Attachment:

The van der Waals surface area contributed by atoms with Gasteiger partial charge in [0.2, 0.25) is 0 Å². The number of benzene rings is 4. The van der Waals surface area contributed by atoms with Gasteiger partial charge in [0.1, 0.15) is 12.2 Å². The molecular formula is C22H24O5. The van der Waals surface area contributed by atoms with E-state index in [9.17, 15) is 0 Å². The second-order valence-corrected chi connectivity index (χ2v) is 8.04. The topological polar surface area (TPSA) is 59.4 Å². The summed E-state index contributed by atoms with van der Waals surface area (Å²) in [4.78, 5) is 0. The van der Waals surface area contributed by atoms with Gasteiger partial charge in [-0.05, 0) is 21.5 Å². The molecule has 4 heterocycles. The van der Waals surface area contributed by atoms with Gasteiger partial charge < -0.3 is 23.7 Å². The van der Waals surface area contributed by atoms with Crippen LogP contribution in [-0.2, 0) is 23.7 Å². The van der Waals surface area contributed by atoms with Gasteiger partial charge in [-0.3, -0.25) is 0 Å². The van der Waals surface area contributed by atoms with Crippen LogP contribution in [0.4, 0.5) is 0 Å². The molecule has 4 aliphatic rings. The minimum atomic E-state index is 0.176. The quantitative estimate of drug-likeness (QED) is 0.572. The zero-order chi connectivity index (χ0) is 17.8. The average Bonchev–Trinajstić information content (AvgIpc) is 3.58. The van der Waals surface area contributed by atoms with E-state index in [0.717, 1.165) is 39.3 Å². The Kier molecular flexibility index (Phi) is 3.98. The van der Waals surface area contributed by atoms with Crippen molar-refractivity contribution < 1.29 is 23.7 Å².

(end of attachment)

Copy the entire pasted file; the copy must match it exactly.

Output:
The van der Waals surface area contributed by atoms with Gasteiger partial charge in [0.2, 0.25) is 0 Å². The number of benzene rings is 4. The van der Waals surface area contributed by atoms with Gasteiger partial charge in [0.1, 0.15) is 12.2 Å². The molecular formula is C22H24O5. The van der Waals surface area contributed by atoms with E-state index in [9.17, 15) is 0 Å². The second-order valence-corrected chi connectivity index (χ2v) is 8.04. The topological polar surface area (TPSA) is 59.4 Å². The summed E-state index contributed by atoms with van der Waals surface area (Å²) in [4.78, 5) is 0. The van der Waals surface area contributed by atoms with Gasteiger partial charge in [-0.05, 0) is 21.5 Å². The molecule has 4 heterocycles. The van der Waals surface area contributed by atoms with Gasteiger partial charge < -0.3 is 23.7 Å². The van der Waals surface area contributed by atoms with Crippen LogP contribution in [-0.2, 0) is 23.7 Å². The van der Waals surface area contributed by atoms with Gasteiger partial charge in [-0.3, -0.25) is 0 Å². The van der Waals surface area contributed by atoms with Crippen LogP contribution in [0.4, 0.5) is 0 Å². The molecule has 4 aliphatic rings. The minimum atomic E-state index is 0.176. The quantitative estimate of drug-likeness (QED) is 0.572. The zero-order chi connectivity index (χ0) is 17.8. The average Bonchev–Trinajstić information content (AvgIpc) is 3.58. The van der Waals surface area contributed by atoms with E-state index in [0.717, 1.165) is 39.3 Å². The Kier molecular flexibility index (Phi) is 3.98. The van der Waals surface area contributed by atoms with Crippen molar-refractivity contribution < 1.29 is 23.7 Å².